Before the purchase by the Northern Pacific of the stock, the Lake Shore, finding it impossible to provide adequate terminal facilities at Spokane from the proceeds of [their] main line bonds, organized a company under the title of the Spokane Union Depot Company, to which the Washington and Idaho Railroad (a branch of the Union Pacific System), were admitted to half ownership. Bonds were issued amounting to a little over $400,000. The stock issue of $500,000 was divided equally between the two companies.

The Lake Shore was reimbursed for the work on that portion of their main line within the limits of the depot grounds from the proceeds of the depot bonds, but to the best of my knowledge and belief, the railway bonds were never cancelled. This property I have nominally estimated at $600,000 . . . but its real value is probably at least $1,000,000. It is used by the Oregon Railway and Navigation [Union Pacific] and the Great Northern systems, and these companies would have to expend at least $1,000,000 to provide equivalent facilities of less actual value. I have made repeated efforts for several years past to have this matter investigated, but owing to the circumstances have thus far been unsuccessful. If this depot stock does not come under the line of the Lake Shore bonds, it could doubtless be attached to satisfy some claims of the Northern Pacific against the Lake Shore.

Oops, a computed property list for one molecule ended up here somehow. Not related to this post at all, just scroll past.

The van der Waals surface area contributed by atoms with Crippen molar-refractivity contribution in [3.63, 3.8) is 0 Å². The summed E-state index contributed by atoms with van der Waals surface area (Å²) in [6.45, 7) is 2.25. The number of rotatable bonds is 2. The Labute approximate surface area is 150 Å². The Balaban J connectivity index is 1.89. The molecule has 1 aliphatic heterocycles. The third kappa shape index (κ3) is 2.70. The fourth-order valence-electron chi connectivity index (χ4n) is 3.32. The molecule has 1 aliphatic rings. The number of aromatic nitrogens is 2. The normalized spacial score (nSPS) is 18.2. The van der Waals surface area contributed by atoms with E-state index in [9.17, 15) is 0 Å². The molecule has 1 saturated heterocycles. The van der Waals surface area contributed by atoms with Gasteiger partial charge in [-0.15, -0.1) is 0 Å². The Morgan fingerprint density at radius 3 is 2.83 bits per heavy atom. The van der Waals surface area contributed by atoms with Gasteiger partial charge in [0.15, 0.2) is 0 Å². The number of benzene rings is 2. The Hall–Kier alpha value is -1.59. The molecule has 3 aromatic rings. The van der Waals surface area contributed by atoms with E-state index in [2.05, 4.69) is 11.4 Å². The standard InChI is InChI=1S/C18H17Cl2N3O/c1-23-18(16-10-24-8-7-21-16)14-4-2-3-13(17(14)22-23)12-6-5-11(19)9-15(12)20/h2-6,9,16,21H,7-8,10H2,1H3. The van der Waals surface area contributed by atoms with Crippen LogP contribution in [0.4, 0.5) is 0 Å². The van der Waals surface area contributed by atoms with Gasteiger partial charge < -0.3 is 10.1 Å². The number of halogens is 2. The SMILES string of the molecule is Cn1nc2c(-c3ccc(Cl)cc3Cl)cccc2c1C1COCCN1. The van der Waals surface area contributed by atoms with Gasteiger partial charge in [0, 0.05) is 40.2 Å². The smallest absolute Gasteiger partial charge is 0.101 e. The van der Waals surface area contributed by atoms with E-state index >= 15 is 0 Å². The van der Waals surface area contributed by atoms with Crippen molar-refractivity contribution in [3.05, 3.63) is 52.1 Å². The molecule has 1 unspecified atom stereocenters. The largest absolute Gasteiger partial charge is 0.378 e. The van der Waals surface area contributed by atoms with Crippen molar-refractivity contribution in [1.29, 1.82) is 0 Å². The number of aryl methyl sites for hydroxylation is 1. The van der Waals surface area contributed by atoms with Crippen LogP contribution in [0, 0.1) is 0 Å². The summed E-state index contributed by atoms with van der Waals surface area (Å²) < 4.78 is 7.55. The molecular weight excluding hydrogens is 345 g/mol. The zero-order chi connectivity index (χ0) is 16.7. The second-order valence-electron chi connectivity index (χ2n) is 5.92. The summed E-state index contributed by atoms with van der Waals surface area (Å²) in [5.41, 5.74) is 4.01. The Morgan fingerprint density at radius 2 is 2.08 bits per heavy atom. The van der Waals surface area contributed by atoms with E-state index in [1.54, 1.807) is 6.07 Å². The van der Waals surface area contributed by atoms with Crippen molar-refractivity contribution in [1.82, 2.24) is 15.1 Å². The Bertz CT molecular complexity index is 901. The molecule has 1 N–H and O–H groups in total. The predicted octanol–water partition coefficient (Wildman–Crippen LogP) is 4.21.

The Spokane Branch is of little value, apart from the rails, which may be taken up and used elsewhere, with the exception of about two miles of line connecting with the Union Depot property, over which the Great Northern Railway now secures an entrance into Spokane from the west, and for the use of which they pay the heavy annual rental of $72,000.

On the Western Division, that portion of the line from Woodinville Junction to the terminus [at] Sallal near North Bend, Washington, is of little present value, but its earnings power will constantly increase. The remainder, which includes the section between Seattle and Woodinville Junction, and [Woodinville Junction] and the International boundary line at Sumas, Washington, I consider as very valuable property. Its present earnings afford no index to its prospective earnings in the future, and if it is not secured by our company at this time, the omission will be bitterly regretted.